Whole-Body Vibration Therapy for Osteoporosis: Technical Brief Number 10

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9781484054994: Whole-Body Vibration Therapy for Osteoporosis: Technical Brief Number 10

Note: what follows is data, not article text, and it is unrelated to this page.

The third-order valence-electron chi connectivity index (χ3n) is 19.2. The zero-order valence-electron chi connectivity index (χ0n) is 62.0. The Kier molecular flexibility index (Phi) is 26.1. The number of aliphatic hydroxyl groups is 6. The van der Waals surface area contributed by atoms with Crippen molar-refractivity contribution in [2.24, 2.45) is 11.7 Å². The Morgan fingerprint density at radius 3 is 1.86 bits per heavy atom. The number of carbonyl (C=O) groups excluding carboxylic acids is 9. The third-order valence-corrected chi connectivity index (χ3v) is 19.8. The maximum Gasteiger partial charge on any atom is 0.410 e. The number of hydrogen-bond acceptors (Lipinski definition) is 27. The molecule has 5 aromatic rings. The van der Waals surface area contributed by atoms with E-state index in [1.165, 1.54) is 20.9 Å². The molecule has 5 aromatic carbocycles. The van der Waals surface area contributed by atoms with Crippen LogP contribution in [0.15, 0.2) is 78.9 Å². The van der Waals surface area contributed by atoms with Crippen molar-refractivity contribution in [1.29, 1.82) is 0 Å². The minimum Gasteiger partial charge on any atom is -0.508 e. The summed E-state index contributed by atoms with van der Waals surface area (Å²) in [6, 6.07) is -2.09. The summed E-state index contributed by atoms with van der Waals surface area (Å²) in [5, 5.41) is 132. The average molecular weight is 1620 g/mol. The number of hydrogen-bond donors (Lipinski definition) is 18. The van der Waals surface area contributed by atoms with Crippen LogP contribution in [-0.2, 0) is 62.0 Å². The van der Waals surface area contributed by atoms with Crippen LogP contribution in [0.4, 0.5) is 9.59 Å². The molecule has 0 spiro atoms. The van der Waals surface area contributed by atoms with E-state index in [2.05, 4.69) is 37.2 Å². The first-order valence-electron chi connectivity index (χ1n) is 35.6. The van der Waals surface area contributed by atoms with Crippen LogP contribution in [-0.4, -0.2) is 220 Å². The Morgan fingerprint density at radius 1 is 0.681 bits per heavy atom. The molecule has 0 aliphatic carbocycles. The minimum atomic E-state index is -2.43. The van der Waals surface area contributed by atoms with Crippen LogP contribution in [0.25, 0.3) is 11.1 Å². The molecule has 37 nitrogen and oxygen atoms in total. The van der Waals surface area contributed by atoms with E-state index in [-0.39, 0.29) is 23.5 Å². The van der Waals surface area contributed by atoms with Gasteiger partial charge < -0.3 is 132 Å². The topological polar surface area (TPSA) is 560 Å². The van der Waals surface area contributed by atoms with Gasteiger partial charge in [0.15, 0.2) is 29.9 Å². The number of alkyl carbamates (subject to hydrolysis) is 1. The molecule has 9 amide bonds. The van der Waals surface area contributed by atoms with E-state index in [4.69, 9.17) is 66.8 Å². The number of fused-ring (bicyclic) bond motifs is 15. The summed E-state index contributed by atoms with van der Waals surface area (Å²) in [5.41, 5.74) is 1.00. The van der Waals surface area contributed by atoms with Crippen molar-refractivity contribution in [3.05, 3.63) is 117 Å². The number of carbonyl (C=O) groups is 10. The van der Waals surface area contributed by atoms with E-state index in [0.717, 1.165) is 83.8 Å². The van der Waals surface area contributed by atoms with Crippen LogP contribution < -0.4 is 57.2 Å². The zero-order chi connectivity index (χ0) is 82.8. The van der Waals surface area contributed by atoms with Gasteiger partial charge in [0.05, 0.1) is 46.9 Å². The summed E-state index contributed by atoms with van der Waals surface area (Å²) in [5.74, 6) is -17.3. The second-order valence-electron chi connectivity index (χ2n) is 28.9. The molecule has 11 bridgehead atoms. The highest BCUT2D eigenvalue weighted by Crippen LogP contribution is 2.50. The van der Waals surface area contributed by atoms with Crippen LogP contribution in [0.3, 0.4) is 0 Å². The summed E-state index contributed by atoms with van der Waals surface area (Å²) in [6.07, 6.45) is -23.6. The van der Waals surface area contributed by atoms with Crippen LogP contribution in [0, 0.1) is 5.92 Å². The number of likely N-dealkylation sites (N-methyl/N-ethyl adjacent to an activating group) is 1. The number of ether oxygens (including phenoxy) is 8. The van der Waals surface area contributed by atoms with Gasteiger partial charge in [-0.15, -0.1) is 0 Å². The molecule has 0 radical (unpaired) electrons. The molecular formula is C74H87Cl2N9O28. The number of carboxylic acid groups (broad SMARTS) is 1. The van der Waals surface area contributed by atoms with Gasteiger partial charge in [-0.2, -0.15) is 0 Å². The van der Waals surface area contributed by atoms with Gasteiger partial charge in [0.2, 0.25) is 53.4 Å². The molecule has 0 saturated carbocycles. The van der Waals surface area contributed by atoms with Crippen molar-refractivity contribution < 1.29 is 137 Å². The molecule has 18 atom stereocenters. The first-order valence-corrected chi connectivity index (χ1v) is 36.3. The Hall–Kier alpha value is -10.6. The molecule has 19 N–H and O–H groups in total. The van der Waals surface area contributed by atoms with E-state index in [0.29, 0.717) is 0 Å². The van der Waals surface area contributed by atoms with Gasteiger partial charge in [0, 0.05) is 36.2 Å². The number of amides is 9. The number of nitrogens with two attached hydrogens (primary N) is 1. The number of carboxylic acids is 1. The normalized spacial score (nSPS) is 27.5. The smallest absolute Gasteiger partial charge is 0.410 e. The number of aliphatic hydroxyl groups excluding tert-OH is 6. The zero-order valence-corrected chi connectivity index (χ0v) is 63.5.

Osteoporosis is a skeletal system disease characterized by low bone density and deterioration of bone tissue. The clinical ranges for osteoporosis, osteopenia, and normal bone density are presented. Osteoporosis affects 2 percent of men and 10 percent of women over the age of 50 in the United States. In addition, 49 percent of older women and 30 percent of older men in the United States have low bone density or osteopenia. Osteoporosis is a significant public health problem that leads to increased bone fragility and greater fracture risk, especially of the wrist, hip, and spine. In an epidemiological study conducted in Switzerland, 50 percent of all fractures in women and 24 percent in men were considered osteoporotic. In the United States an estimated 1.5 million yearly osteoporotic fractures result in more than 500,000 hospitalizations, 800,000 emergency room visits, 2.6 million physician office visits, and 180,000 nursing home placements. Hip fractures, in particular, are associated with an increased risk of death. Fractures can also cause pain, height loss, and functional disability, as well as complications such as pressure sores and pneumonia. By 2020, approximately half of all older Americans will be at risk for fractures from osteoporosis or osteopenia. The U.S. Preventive Services Task Force recommends active screening for osteoporosis and early intervention to prevent bone fractures. Current clinical guidelines recommend dietary and pharmacological interventions to treat osteoporosis and prevent bone fractures. An increase of 1 standard deviation in bone mineral density in women would prevent 33 percent of hip fractures and 77 percent of vertebral fractures. Despite proven effectiveness, these treatments may have low rates of long-term adherence. Pharmacological interventions can result in adverse outcomes, commonly minimal trauma atypical fractures, esophageal irritation, renal toxicity, and osteonecrosis of the jaw. Additionally, requirements of pharmacological interventions may be burdensome for patients. How vibration therapy increases bone density is not well understood. One hypothesis suggests that vibration signals transmit and amplify into bone tissue, directly activating mechanosensors in bone cells. Animal studies have demonstrated that vibration increases the anabolic (bone building) activity of bone tissue and increases bone density. Another hypothesis suggests that whole-body vibration, like other weight-bearing exercise, improves muscle strength and power by increasing neuromuscular activation. Human studies on healthy volunteers examined adaptive muscle strength and performance after vibration therapy and found its effects to be similar to those of short-term resistance exercise. Several studies have shown whole-body vibration therapy to improve muscle and bone circulation, increasing the supply of nutrients needed to build bones. This technical brief describes the state of the science and summarizes the key issues related to the use of whole-body vibration therapy to improve bone density for the prevention and treatment of osteoporosis, including modalities, standards, relevant patient populations, outcomes measured, and implications for future research. This report’s scope is confined to whole-body vibration platforms designed and marketed for prevention and treatment of osteoporosis; our review excludes exercise equipment with vibrating platforms intended for use in physical fitness or athletic regimens.